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Charges of sexual assault that led Queens music mogul Russell Simmons to step back from his record company are now being investigated by the NYPD.
By Naeisha Rose

Music mogul Russell Simmons, a Hollis native, continues to deny all accusations that he committed rape and sexual assault, allegations that prompted the New York Police Department to open an investigation last week.

Four women have accused Simmons of rape, and several others allege that he sexually harassed them, groped them or tried to rape them. The accusations range from the early 1980s to 2016.

Simmons, 60, is the founder of the hip-hop label Def Jam Recordings, and he recently stepped down from his Rush Communications business and Rush Philanthropic Arts Foundation, which donated to nonprofit groups and schools throughout Queens. His foundation supported schools like PS 171 in Long Island City and MS 226 in South Ozone Park. The Rush Gallery School sends art teachers from his organization to help art galleries at the schools, according to rushphilanthropic.org.

The day before the investigation was opened, Simmons vehemently denied the accusations in a statement to The New York Times, referring to “grievances” by “former business, creative and romantic partners.”

“The presumption of innocent until proven guilty must not be replaced by ‘Guilty by Accusation,’” Simmons said.

After the police announced their investigation, Simmons started a #NotMe campaign on the social media platform Instagram. He said his campaign was not a counter to the #MeToo movement, which was started to help people come forward with their personal experience of rape, sexual harassment and assault, but as a way to defend himself.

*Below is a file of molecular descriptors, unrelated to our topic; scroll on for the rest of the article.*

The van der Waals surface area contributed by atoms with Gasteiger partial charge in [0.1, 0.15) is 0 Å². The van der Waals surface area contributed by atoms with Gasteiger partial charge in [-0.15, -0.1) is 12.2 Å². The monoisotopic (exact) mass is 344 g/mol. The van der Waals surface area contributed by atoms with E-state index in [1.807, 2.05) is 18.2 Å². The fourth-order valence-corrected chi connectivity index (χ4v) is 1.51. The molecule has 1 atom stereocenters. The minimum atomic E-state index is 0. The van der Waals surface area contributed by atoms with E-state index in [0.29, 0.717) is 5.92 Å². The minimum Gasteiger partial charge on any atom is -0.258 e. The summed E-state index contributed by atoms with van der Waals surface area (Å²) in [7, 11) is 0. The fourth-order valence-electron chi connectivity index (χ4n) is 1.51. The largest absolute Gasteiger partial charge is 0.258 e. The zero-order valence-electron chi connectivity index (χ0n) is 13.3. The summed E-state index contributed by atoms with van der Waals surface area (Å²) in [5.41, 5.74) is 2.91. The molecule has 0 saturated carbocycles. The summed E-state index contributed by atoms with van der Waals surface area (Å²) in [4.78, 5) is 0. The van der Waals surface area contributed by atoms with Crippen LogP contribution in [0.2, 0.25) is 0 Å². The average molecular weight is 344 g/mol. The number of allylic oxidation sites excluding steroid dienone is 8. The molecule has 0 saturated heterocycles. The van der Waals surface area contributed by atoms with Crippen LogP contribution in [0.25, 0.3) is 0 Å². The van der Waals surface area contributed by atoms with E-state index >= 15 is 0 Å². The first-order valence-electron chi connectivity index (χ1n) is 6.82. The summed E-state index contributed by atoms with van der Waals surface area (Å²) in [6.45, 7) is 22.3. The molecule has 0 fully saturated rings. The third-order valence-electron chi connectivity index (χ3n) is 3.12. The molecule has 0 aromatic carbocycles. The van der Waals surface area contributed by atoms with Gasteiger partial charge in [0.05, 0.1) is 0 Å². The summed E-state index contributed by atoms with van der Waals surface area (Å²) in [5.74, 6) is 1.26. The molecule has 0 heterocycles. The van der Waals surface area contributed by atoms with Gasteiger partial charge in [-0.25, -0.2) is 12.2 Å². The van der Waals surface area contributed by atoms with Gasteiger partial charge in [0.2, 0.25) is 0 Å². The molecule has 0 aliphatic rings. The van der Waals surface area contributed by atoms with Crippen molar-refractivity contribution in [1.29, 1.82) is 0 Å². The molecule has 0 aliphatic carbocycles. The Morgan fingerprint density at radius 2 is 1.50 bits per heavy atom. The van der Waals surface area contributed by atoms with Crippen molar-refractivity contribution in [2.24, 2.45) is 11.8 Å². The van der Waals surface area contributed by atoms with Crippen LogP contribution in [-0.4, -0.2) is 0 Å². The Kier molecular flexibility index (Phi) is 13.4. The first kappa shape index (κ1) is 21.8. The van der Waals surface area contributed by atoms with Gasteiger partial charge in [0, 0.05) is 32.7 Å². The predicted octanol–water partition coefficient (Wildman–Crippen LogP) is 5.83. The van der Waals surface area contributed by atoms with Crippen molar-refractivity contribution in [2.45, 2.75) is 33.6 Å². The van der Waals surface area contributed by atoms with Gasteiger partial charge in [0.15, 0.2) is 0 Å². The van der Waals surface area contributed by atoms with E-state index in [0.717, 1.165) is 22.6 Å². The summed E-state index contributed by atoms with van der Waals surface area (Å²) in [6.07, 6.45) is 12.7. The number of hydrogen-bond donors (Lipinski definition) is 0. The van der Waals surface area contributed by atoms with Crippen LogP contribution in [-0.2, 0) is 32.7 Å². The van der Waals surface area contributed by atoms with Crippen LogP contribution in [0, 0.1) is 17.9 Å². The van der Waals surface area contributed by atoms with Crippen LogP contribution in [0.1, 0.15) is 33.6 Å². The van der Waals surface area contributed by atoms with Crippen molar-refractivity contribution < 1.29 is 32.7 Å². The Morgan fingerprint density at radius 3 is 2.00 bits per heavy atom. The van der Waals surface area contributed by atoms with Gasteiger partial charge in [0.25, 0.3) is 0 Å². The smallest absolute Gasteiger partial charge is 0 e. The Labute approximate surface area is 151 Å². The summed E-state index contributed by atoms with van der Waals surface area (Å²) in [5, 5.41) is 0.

“It’s just a statement about my innocence,” he said.

Before the investigation was begun, six women had leveled accusations against Simmons. That number has grown to about a dozen.

He was accused of a 1983 rape by Sheri Hines of the hip-hop group Mercedes Ladies. He was also accused of rapes in the 1990s by singer Tina Baker, whom he managed in the 1980s; Drew Dixon, a music executive at Def Jam Recordings; and music journalist Toni Sallie. The women made their accusations in statements to The New York Times and the Los Angeles Times.

Some accusers have said that attacks took place after Simmons claimed to have found spiritual enlightenment through the practice of yoga, which he ascribed to in the mid-1990s. He opened a yoga studio in 2016.

Natashia Williams-Blach, an actress who accused Simmons of trying to force her to perform oral sex in 1996, when she was 18, told the Los Angeles Times, “There’s a part of his psyche that proclaims and believes that there is something very righteous about how he lives his life, and it’s almost like the truest form of delusion.”

Reach reporter Naeisha Rose by e-mail at nrose@cnglocal.com or by phone at (718) 260–4573.

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